## Tuesday, 30 July 2013

### Probability Lesson & NQT Final Assessment

For my official, and final, NQT observation/assessment I was told that I would be observed on May 10th and that my NQT assessor could come into any of my 4 lessons I had on that day. This meant that I spent a fair amount of time the weekend before ensuring that my lessons were planned and I had all my resources ready to go regardless of what lesson my assessor would be popping in.

A quick tip for any NQT/PGCE/ITT starting in September...for any official observation make sure you give your assessor/observing everything they could possibly need for that lesson. This includes lesson plan, seating plan, class list, assessment results or scans of your mark book and copies of all the resources you'd be using that lessons. This way the see that you've clearly prepared for the lesson, have thought about what they need to see and they then should be able to see previous class results and link these to your lesson objectives and context for the lesson being observed. Also, have the class' books handy to show progression over time and marking - this all goes down well too!

On the day, I e-mailed my assessor just to say I looked forward to seeing them at some point that day (a gentle reminder). I then received a reply saying that the plan was for them to come and see me P2 (year 7). P2 came and went and I still hadn't seen my assessor. P3 was when they actually turned up and this lesson was with Year 8. A lesson on probability following their recent assessments. I don't know at this point if the statement of what lesson they'd be coming in was a 'test' of some sort, or whether it was just a matter of circumstance...I'm inclined to believe the latter.

Anyway, the lesson that was observed...I received an 'outstanding' grading for the lesson and so I thought it was worth sharing, and for my own personal teaching reflecting on and remembering for the future.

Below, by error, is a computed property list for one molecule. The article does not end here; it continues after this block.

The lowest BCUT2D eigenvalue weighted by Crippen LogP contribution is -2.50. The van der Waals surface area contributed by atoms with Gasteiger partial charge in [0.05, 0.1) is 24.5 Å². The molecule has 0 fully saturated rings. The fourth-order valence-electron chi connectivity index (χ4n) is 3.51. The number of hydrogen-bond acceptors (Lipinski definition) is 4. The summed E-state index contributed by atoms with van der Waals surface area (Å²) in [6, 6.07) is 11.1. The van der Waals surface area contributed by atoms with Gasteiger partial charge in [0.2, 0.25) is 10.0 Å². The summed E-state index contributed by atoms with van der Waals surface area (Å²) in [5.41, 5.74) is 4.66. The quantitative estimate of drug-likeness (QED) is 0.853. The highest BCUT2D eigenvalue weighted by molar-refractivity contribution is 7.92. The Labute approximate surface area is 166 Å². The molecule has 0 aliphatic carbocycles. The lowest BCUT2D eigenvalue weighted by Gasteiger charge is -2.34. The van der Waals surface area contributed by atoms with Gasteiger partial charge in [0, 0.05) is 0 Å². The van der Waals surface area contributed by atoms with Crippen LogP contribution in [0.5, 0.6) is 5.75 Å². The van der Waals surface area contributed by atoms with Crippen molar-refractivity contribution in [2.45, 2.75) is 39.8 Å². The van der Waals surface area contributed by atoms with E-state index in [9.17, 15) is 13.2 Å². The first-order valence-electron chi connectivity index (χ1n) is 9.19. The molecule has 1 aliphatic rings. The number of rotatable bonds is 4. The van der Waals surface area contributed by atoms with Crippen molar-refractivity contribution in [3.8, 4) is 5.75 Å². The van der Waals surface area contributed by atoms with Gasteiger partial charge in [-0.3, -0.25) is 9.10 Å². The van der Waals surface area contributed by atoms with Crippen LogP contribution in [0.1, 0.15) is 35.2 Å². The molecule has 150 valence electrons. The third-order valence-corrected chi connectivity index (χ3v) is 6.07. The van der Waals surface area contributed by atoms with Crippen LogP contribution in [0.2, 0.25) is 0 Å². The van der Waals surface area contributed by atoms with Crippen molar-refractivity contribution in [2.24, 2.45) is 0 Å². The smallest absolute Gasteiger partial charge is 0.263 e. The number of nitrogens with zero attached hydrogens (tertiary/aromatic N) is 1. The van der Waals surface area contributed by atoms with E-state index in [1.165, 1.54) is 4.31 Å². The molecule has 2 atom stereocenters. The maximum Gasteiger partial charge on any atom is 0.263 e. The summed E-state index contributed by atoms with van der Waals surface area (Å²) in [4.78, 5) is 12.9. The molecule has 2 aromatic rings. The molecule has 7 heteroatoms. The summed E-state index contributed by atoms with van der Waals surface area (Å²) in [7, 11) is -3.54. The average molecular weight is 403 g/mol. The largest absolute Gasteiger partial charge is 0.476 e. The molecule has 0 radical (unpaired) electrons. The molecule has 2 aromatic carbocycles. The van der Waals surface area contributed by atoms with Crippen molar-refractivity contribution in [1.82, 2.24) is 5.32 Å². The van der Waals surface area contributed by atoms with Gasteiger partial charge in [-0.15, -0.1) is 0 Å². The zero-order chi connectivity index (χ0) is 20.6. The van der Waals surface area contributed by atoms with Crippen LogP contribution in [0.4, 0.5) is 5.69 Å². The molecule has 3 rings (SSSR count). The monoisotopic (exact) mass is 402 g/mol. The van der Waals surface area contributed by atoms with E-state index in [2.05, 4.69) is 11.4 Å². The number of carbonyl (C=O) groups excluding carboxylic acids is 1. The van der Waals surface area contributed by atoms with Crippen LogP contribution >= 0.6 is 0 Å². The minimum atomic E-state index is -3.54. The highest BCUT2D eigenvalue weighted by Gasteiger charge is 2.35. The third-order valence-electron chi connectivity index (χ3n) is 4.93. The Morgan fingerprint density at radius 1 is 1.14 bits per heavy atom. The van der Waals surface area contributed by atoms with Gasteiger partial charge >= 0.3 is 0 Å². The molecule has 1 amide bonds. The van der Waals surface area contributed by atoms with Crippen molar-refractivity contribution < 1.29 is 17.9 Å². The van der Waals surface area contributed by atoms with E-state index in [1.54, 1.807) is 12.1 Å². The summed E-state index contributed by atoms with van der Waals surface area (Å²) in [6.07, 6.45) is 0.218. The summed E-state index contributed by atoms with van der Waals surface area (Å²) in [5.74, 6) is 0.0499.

I knew the lesson I would be doing with this class (set 5 year 8) would be on probability following their recent assessment where the probability questions were not done particularly well - so I wanted to address this area of weakness. Now, even in my short time as a Mathematics teacher, I have used many different ideas/activities when teaching the topic of probability and its one of those topics that Mathematics teachers enjoy teaching in all manner of different ways. In the past I've done the Monty Hall problem, the horse race, watched Derren Brown's television shows, done a 'Maths Vegas' themed lesson and even observed other teachers using 'gambling' as a resource by 'betting' (fake 'money') on 'wacky races'. I decided to keep things a bit simpler this time round as I wanted my students to be comfortable with the vocabulary used in Probability and mainly, how to write a probability.

Here's my 5 Min Mathematics Lesson Plan for the observation (yes, this was perfectly acceptable for my final NQT lesson observation)...

This lesson plan was adapted by @ilovemathsgames from @TeacherToolkit's original 5 Min Lesson Plan. Both can be found on their respective Twitter pages/tweets and on the TES.

http://www.tes.co.uk/teaching-resource/The-5-Minute-Lesson-Plan-by-TeacherToolkit-6170564/

Before the lesson started I set out my classroom so that all of my 9 students (yes, I only had 9 students in my set 5 year 8 class) were sat around a single grouped set of tables. I then laid out the cheap paper tablecloths I got as part of my experimentation with #poundlandpedagogy. My aim with this was that the students would write on the table cloths throughout the lesson, rather than in their exercise books. The table (and cloth) were then added to with whiteboard pens and felt tip pens for the kids to use throughout the lesson.

The lesson started with an image of the answer/s to one page of their recent assessment (putting the lesson in context) with the particular question I wanted to address, the probability question, circled.